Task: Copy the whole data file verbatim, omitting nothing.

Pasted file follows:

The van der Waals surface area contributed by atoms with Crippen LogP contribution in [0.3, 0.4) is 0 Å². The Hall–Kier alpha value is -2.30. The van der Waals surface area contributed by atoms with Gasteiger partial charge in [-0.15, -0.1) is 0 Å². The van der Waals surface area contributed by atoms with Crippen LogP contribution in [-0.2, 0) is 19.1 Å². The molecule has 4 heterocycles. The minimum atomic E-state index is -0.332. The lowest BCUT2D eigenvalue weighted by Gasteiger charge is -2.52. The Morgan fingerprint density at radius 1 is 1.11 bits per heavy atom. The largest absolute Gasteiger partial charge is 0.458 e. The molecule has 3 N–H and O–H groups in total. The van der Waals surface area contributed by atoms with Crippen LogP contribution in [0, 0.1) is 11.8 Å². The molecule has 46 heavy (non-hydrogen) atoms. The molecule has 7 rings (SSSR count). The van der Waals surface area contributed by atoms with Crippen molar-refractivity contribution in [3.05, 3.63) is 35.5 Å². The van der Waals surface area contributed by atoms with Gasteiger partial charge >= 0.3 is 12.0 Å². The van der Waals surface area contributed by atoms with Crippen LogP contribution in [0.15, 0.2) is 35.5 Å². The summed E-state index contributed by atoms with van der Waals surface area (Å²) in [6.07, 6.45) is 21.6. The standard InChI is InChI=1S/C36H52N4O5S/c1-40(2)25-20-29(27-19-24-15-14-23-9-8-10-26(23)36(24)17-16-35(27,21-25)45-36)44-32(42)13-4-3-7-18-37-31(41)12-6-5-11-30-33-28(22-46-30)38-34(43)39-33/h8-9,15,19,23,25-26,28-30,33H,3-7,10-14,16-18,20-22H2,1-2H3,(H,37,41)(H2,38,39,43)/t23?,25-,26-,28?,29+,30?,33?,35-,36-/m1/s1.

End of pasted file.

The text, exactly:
The van der Waals surface area contributed by atoms with Crippen LogP contribution in [0.3, 0.4) is 0 Å². The Hall–Kier alpha value is -2.30. The van der Waals surface area contributed by atoms with Gasteiger partial charge in [-0.15, -0.1) is 0 Å². The van der Waals surface area contributed by atoms with Crippen LogP contribution in [-0.2, 0) is 19.1 Å². The molecule has 4 heterocycles. The minimum atomic E-state index is -0.332. The lowest BCUT2D eigenvalue weighted by Gasteiger charge is -2.52. The Morgan fingerprint density at radius 1 is 1.11 bits per heavy atom. The largest absolute Gasteiger partial charge is 0.458 e. The molecule has 3 N–H and O–H groups in total. The van der Waals surface area contributed by atoms with Crippen LogP contribution in [0, 0.1) is 11.8 Å². The molecule has 46 heavy (non-hydrogen) atoms. The molecule has 7 rings (SSSR count). The van der Waals surface area contributed by atoms with Crippen molar-refractivity contribution in [3.05, 3.63) is 35.5 Å². The van der Waals surface area contributed by atoms with Gasteiger partial charge >= 0.3 is 12.0 Å². The van der Waals surface area contributed by atoms with Crippen LogP contribution in [0.15, 0.2) is 35.5 Å². The summed E-state index contributed by atoms with van der Waals surface area (Å²) in [6.07, 6.45) is 21.6. The standard InChI is InChI=1S/C36H52N4O5S/c1-40(2)25-20-29(27-19-24-15-14-23-9-8-10-26(23)36(24)17-16-35(27,21-25)45-36)44-32(42)13-4-3-7-18-37-31(41)12-6-5-11-30-33-28(22-46-30)38-34(43)39-33/h8-9,15,19,23,25-26,28-30,33H,3-7,10-14,16-18,20-22H2,1-2H3,(H,37,41)(H2,38,39,43)/t23?,25-,26-,28?,29+,30?,33?,35-,36-/m1/s1.